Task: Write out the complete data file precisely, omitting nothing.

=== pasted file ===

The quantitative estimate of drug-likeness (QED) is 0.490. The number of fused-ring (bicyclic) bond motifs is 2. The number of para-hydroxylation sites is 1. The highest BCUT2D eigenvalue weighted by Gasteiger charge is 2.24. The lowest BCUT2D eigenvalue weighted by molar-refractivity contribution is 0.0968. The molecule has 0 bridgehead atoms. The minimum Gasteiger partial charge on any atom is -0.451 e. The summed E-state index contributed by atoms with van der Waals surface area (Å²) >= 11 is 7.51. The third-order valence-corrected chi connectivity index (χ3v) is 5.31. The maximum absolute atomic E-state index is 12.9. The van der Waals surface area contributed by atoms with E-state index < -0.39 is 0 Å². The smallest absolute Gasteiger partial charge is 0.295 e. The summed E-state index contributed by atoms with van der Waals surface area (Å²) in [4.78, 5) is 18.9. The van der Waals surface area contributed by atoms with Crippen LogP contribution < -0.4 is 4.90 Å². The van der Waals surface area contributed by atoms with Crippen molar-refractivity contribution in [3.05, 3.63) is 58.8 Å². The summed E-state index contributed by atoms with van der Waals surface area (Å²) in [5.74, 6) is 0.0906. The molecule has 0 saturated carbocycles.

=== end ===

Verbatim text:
The quantitative estimate of drug-likeness (QED) is 0.490. The number of fused-ring (bicyclic) bond motifs is 2. The number of para-hydroxylation sites is 1. The highest BCUT2D eigenvalue weighted by Gasteiger charge is 2.24. The lowest BCUT2D eigenvalue weighted by molar-refractivity contribution is 0.0968. The molecule has 0 bridgehead atoms. The minimum Gasteiger partial charge on any atom is -0.451 e. The summed E-state index contributed by atoms with van der Waals surface area (Å²) >= 11 is 7.51. The third-order valence-corrected chi connectivity index (χ3v) is 5.31. The maximum absolute atomic E-state index is 12.9. The van der Waals surface area contributed by atoms with E-state index < -0.39 is 0 Å². The smallest absolute Gasteiger partial charge is 0.295 e. The summed E-state index contributed by atoms with van der Waals surface area (Å²) in [4.78, 5) is 18.9. The van der Waals surface area contributed by atoms with Crippen LogP contribution < -0.4 is 4.90 Å². The van der Waals surface area contributed by atoms with Crippen molar-refractivity contribution in [3.05, 3.63) is 58.8 Å². The summed E-state index contributed by atoms with van der Waals surface area (Å²) in [5.74, 6) is 0.0906. The molecule has 0 saturated carbocycles.